Mr. Eggar : The relevant United Nations agencies do not have proper access to camps administered by the Khmer Rouge. We have taken a leading role with the Thai Government and with the United Nations agencies in attempting to secure such access. The agencies have good access to other camps.
Mr. Pawsey : To ask the Secretary of State for Foreign and Commonwealth Affairs what representations Her Majesty's Government have made to the United Nations about the United Nations seat for Cambodia, currently occupied by a representative of the Pol Pot regime.
Mr. Nicholas Winterton : To ask the Secretary of State for Foreign and Commonwealth Affairs if he will make a statement outlining the implications for the Falkland Islands of the Single European Act and related European agreements.
Mr. Eggar : The relationship between the Falkland Islands and the European Economic Community is governed by part four of the Treaty of Rome and Council decision 86/283/EEC on the association of overseas countries and territories with the EEC. These provisions are not affected by the Single European Act.
Mr. Nicholas Winterton : To ask the Secretary of State for Foreign and Commonwealth Affairs whether he has had any meetings with representatives of the Falkland Islands administration concerning the impact upon the islands of the single European market in 1992.
Dr. Thomas : To ask the Secretary of State for Foreign and Commonwealth Affairs what levels of grant-in-aid or research contract have been awarded in 1988-89 to (i) the Royal Institute of International Affairs, (ii) the Royal United Services Institute, (iii) the United Nation Association, (iv) Peace through NATO, (v) the Trilateral Commission, (vi) the British Atlantic Committee, (vii) the North Atlantic Assembly, (viii) the Arms Control Association, (ix) the Verification Technology Information Centre and (x) the European Proliferation Information Centre, from departmental funds.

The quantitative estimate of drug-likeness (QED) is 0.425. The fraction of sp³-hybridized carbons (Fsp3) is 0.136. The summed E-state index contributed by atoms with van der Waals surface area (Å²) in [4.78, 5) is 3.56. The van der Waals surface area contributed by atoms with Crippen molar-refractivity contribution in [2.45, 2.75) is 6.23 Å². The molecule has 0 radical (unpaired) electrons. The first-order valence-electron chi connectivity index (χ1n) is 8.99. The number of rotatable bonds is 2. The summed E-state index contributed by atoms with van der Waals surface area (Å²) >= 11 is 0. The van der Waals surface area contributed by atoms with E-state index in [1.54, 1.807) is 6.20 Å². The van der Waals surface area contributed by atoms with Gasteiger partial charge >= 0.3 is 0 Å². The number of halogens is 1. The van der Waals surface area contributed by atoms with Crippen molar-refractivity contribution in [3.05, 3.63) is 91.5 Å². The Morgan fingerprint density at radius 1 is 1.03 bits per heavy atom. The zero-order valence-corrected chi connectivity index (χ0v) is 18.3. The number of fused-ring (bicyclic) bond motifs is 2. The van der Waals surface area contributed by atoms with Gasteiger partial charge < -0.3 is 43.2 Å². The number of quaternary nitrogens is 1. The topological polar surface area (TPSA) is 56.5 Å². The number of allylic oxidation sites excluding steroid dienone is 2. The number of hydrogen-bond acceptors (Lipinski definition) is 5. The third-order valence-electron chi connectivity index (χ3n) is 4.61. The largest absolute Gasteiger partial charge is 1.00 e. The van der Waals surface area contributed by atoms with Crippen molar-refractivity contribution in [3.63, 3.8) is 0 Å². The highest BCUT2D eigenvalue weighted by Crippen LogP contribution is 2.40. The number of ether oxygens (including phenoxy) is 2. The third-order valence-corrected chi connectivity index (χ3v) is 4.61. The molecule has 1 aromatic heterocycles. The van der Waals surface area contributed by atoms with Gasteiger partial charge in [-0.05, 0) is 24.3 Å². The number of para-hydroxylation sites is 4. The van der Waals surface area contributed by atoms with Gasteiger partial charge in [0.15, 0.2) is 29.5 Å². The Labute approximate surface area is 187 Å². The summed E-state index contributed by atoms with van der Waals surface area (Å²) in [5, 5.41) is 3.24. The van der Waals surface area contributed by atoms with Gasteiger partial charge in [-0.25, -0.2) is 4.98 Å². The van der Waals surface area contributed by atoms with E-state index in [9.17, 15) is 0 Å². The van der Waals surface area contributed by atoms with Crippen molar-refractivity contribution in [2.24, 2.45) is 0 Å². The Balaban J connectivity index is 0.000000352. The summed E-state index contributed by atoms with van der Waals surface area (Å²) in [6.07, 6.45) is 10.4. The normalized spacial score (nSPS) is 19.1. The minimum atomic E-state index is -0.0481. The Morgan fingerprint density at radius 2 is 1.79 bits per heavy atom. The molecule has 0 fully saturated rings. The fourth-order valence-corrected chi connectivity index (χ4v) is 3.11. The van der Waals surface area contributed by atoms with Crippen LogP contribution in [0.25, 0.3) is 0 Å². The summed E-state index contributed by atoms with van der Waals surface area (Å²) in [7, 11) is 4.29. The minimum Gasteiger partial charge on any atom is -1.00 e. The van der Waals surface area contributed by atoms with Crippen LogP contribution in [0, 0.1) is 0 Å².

|£ --------------------------------------------------------------------- (i) Royal Institute for International Affairs |45,390 (ii) The Royal United Services Institute |Nil (iii) The United Nations Association |24,000 (iv) Peace Through NATO |113,000 (v) The Trilateral Commission |2,250 (vi) The British Atlantic Committee |59,000 (vii) The North Atlantic Assembly |432,569 (viii) The Arms Control Association |Nil (ix) The Verification Technology Information Centre |Nil (x) The European Proliferation Information Centre |Nil
Dr. Thomas : To ask the Secretary of State for Foreign and Commonwealth Affairs which non-governmental organisations have received grants-in-aid in regard to their work done to explain arms control and defence issues ; how much funding each from his Department such non- governmental organisation received in 1987-88 and 1988-89 ; and if he will make a statement on the reasons for allocating departmental funds to these organisations.
Mr. Eggar : In 1987-88 and 1988-89 the following organisations received grants-in-aid from the Foreign and Commonwealth Office specifically in regard to their work done to explain arms control and defence issues :